Health Status Benefits of Transcatheter vs Surgical Aortic Valve Replacement in Patients With Severe Aortic Stenosis at Intermediate Surgical Risk: Results From the PARTNER 2 Randomized Clinical Trial

Suzanne J Baron, Suzanne V Arnold, Kaijun Wang, Elizabeth A Magnuson, Khaja Chinnakondepali, Raj Makkar, Howard C Herrmann, Susheel Kodali, Vinod H Thourani, Samir Kapadia, Lars Svensson, David L Brown, Michael J Mack, Craig R Smith, Martin B Leon, David J Cohen
JAMA Cardiology 2017 August 1, 2 (8): 837-845

Importance: In patients with severe aortic stenosis (AS) at intermediate surgical risk, treatment with transcatheter aortic valve replacement (TAVR) or surgical aortic valve replacement (SAVR) results in similar 2-year survival. The effect of TAVR vs SAVR on health status in patients at intermediate surgical risk is unknown.

Objective: To compare health-related quality of life among intermediate-risk patients with severe AS treated with either TAVR or SAVR.

Design, Setting, and Participants: Between December 2011 and November 2013, 2032 intermediate-risk patients with severe AS were randomized to TAVR with the Sapien XT valve or SAVR in the Placement of Aortic Transcatheter Valve 2 Trial and were followed up for 2 years. Data analysis was conducted between March 1, 2016, to April 30, 2017.

Main Outcomes and Measures: Health status was assessed at baseline, 1 month, 1 year, and 2 years using the Kansas City Cardiomyopathy Questionnaire (KCCQ) (23 items covering physical function, social function, symptoms, self-efficacy and knowledge, and quality of life on a 0- to 100-point scale; higher scores indicate better quality of life), Medical Outcomes Study Short Form-36 (36 items covering 8 dimensions of health status as well as physical and mental summary scores; higher scores represent better health status), and EuroQOL-5D (assesses 5 dimensions of general health on a 3-level scale, with utility scores ranging from 0 [death] to 1 [ideal health]). Analysis of covariance was used to examine changes in health status over time, adjusting for baseline status.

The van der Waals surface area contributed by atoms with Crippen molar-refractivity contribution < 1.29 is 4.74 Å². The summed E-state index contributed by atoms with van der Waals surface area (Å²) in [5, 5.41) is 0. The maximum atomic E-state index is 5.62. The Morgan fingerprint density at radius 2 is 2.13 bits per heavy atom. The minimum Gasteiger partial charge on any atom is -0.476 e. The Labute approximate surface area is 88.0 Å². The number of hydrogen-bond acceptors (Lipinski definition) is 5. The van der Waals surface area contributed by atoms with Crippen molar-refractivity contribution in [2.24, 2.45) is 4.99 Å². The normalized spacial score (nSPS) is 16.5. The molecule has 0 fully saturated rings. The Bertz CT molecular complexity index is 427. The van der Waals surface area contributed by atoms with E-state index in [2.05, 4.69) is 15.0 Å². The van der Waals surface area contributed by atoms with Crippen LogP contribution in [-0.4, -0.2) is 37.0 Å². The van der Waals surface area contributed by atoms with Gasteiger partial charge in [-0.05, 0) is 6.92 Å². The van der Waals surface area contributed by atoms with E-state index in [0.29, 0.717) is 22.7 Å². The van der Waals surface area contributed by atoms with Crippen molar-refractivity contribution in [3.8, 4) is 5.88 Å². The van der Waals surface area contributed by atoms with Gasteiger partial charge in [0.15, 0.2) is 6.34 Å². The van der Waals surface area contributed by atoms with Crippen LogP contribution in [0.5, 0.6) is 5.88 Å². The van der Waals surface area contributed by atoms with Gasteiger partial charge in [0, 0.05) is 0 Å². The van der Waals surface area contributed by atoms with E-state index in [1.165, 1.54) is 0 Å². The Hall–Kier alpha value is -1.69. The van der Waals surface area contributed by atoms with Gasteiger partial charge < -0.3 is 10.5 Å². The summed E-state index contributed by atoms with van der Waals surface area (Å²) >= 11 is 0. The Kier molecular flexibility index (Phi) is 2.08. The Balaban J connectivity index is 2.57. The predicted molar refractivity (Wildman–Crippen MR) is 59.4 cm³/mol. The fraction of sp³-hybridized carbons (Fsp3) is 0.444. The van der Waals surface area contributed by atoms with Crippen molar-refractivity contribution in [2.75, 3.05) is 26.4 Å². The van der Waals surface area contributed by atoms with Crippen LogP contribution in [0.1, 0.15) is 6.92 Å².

Results: Of the 2032 randomized patients, baseline health status was available for 1833 individuals (950 TAVR, 883 SAVR) who formed the primary analytic cohort. A total of 1006 (54.9%) of the population were men; mean (SD) age was 81.4 (6.8) years. Over 2 years, both TAVR and SAVR were associated with significant improvements in both disease specific (16-22 points on the KCCQ-OS scale) and generic health status (3.9-5.1 points on the SF-36 physical summary scale). At 1 month, TAVR was associated with better health status than SAVR, but this difference was restricted to patients treated via transfemoral access (mean difference in the KCCQ overall summary [KCCQ-OS] score, 14.1 points; 95% CI, 11.7 to 16.4; P < .01) and was not seen in patients treated via transthoracic access (mean difference in KCCQ-OS, 3.5 points; 95% CI, -1.4 to 8.4; P < .01 for interaction). There were no significant differences between TAVR and SAVR in any health status measures at 1 or 2 years.

Conclusions and Relevance: Among intermediate-risk patients with severe AS, health status improved significantly with both TAVR and SAVR through 2 years of follow up. Early health status improvement was greater with TAVR, but only among patients treated via transfemoral access. Longer term follow-up is needed to assess the durability of quality-of-life improvement with TAVR vs SAVR in this population.

Trial Registration: Identifier: NCT01314313.


You are not logged in. Sign Up or Log In to join the discussion.

Trending Papers

Available on the App Store

Available on the Play Store
Remove bar
Read by QxMD icon Read

Search Tips

Use Boolean operators: AND/OR

diabetic AND foot
diabetes OR diabetic

Exclude a word using the 'minus' sign

Virchow -triad

Use Parentheses

water AND (cup OR glass)

Add an asterisk (*) at end of a word to include word stems

Neuro* will search for Neurology, Neuroscientist, Neurological, and so on

Use quotes to search for an exact phrase

"primary prevention of cancer"
(heart or cardiac or cardio*) AND arrest -"American Heart Association"